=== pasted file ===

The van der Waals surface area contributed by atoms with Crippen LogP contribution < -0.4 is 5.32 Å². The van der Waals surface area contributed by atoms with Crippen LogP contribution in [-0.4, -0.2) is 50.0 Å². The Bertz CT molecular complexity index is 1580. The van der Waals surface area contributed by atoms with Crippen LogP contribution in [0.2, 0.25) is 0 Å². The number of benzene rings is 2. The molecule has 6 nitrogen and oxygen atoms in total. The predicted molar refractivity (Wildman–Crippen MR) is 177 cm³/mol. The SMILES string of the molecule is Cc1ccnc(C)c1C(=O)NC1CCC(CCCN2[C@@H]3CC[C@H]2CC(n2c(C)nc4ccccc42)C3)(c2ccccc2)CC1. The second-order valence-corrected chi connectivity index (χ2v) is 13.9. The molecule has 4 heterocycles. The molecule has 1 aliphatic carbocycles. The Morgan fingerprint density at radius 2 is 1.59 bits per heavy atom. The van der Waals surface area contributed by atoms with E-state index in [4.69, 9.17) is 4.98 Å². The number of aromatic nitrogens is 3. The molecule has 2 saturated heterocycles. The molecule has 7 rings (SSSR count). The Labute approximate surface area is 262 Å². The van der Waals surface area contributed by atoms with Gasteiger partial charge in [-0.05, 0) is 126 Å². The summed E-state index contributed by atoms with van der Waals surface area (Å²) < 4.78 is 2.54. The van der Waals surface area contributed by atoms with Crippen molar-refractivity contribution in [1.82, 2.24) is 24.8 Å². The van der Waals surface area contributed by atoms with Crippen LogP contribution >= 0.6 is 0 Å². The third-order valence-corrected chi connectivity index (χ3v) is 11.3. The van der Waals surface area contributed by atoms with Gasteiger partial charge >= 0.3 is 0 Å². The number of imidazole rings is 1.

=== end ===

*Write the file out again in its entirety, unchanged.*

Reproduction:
The van der Waals surface area contributed by atoms with Crippen LogP contribution < -0.4 is 5.32 Å². The van der Waals surface area contributed by atoms with Crippen LogP contribution in [-0.4, -0.2) is 50.0 Å². The Bertz CT molecular complexity index is 1580. The van der Waals surface area contributed by atoms with Crippen LogP contribution in [0.2, 0.25) is 0 Å². The number of benzene rings is 2. The molecule has 6 nitrogen and oxygen atoms in total. The predicted molar refractivity (Wildman–Crippen MR) is 177 cm³/mol. The SMILES string of the molecule is Cc1ccnc(C)c1C(=O)NC1CCC(CCCN2[C@@H]3CC[C@H]2CC(n2c(C)nc4ccccc42)C3)(c2ccccc2)CC1. The second-order valence-corrected chi connectivity index (χ2v) is 13.9. The molecule has 4 heterocycles. The molecule has 1 aliphatic carbocycles. The Morgan fingerprint density at radius 2 is 1.59 bits per heavy atom. The van der Waals surface area contributed by atoms with E-state index in [4.69, 9.17) is 4.98 Å². The number of aromatic nitrogens is 3. The molecule has 2 saturated heterocycles. The molecule has 7 rings (SSSR count). The Labute approximate surface area is 262 Å². The van der Waals surface area contributed by atoms with Gasteiger partial charge in [-0.05, 0) is 126 Å². The summed E-state index contributed by atoms with van der Waals surface area (Å²) < 4.78 is 2.54. The van der Waals surface area contributed by atoms with Crippen molar-refractivity contribution in [1.82, 2.24) is 24.8 Å². The van der Waals surface area contributed by atoms with Crippen LogP contribution >= 0.6 is 0 Å². The third-order valence-corrected chi connectivity index (χ3v) is 11.3. The van der Waals surface area contributed by atoms with Gasteiger partial charge >= 0.3 is 0 Å². The number of imidazole rings is 1.